Meeting Marilyn and the Wedding
By Dennis Gaffney
At the time Joe DiMaggio and Marilyn Monroe met, their careers were on different trajectories. DiMaggio’s star was fading; Monroe’s was rising. Joe was done with baseball, and Marilyn had no interest in the sport. Yet it was the game that brought the two together.
Marilyn had done a few publicity photos with Gus Zernial, a power-hitting outfielder for the Philadelphia Athletics. A few days later, the retired DiMaggio played in an exhibition game against Zernial. The outfielder said that the Yankee Clipper had seen the shot and teased him, saying, "How come I never get to pose with beautiful girls like that?"
DiMaggio learned through Zernial that press agent Dave Marsh had set up the photo shoot. DiMaggio contacted Marsh and the two stars were set up on a date. Marilyn showed up late — two hours late — and was supposedly cool until joined by actor Mickey Rooney, who spotted the couple across the room. Rooney, a baseball fan, began regaling DiMaggio’s exploits. Rooney’s fawning is said to have piqued Marilyn’s interest.
Marilyn drove Joe home that night. In his book, "Where Have You Gone, Joe DiMaggio?" writer Maury Allen reports that Marilyn said to Joe, "I’m sorry I don’t know anything about baseball." DiMaggio replied, "That’s all right. I don’t know much about movies."
After their night out, DiMaggio came on with the determination that he used to show as a base runner. He called later that same evening, and every night for two weeks. She refused every invitation. Finally, DiMaggio called no more.
A week went by before they spoke again. This time Marilyn called Joe. The bi-coast dating began. Not much later, Joe was seen on the sets of Marilyn’s movies. In New York City, Joe used to bring his new date to Toots Shor’s for an evening on the town.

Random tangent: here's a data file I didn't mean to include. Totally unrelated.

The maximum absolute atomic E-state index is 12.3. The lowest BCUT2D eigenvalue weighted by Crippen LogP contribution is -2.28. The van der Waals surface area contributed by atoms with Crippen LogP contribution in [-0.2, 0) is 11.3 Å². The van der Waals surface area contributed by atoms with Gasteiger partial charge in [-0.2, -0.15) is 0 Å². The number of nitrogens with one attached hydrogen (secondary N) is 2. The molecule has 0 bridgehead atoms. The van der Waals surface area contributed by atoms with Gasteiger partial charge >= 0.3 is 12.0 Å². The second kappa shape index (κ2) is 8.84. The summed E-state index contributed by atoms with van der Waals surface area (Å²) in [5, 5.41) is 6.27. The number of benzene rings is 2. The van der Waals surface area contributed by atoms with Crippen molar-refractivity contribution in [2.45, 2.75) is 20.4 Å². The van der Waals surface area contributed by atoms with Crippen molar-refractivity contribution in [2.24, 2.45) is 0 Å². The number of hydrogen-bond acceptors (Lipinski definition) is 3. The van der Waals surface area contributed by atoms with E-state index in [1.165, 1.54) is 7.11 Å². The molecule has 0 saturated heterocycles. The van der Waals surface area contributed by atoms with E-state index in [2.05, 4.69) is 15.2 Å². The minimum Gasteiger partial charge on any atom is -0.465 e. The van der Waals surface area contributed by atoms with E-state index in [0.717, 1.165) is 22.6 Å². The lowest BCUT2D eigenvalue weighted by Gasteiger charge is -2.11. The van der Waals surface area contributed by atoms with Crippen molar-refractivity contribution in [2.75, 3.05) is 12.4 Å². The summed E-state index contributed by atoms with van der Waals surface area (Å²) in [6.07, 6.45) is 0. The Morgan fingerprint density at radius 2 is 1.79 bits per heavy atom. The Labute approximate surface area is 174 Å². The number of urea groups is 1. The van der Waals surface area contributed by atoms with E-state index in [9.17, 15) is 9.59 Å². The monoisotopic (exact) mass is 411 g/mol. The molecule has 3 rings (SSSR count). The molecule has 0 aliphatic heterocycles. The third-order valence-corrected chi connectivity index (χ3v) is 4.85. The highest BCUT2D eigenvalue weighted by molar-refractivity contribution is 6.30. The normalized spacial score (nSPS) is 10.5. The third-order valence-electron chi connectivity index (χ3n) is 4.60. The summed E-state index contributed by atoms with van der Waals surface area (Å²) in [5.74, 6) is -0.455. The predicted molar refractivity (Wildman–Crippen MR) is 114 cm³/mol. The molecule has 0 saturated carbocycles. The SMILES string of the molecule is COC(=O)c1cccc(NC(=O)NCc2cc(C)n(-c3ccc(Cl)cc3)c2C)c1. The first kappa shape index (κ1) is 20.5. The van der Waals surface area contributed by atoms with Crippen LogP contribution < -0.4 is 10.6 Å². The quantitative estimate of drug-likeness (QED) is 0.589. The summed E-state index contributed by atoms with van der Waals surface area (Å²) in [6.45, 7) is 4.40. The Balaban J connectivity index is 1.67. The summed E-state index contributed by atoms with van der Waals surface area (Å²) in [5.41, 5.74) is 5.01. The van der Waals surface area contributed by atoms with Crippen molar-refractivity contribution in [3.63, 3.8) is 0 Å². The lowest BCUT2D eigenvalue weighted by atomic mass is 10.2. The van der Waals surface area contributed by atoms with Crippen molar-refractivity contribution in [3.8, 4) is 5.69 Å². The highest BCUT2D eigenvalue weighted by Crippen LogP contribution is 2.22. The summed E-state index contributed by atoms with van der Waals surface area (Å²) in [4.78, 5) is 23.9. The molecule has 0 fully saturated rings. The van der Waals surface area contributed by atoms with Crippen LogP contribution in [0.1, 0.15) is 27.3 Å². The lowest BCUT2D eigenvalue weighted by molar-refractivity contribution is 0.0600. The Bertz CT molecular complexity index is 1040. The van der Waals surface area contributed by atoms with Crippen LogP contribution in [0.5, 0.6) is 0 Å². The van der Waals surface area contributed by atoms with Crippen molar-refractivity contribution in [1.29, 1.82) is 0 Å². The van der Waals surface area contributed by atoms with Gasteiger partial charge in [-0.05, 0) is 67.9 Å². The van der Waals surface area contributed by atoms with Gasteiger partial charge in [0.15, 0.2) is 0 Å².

The attraction? Marilyn liked older, successful men. They say he brought her a sense of security. Joe liked blondes, especially show business blondes. Marilyn turned out to be more than another conquest. She would become the woman DiMaggio loved more than any other.
On January 14, 1954, the two were married in a small civil ceremony out of the spotlight, a rarity for both of them. DiMaggio’s friend Reno Barsocchini made the arrangements for a wedding at San Francisco City Hall. Barsocchini and DiMaggio’s old Seals manager Lefty O’Doul and his wife were the only others, besides the couple and the judge, in attendance.
Still, over one hundred reporters, photographers and fans of the stars were gathered outside the room in which the ceremony took place. (The news leak was probably no accident. That morning, Marilyn had shared the news with studio publicity honcho Harry Brand.)
Afterwards, someone asked, "How many kids do you want?"
"I’d like to have six," Marilyn said. "At least one," DiMaggio added. "I’m going to continue my career," Marilyn explained. "But I’m looking forward to being a housewife too."
With those dreams, America’s most famous couple sailed into marriage.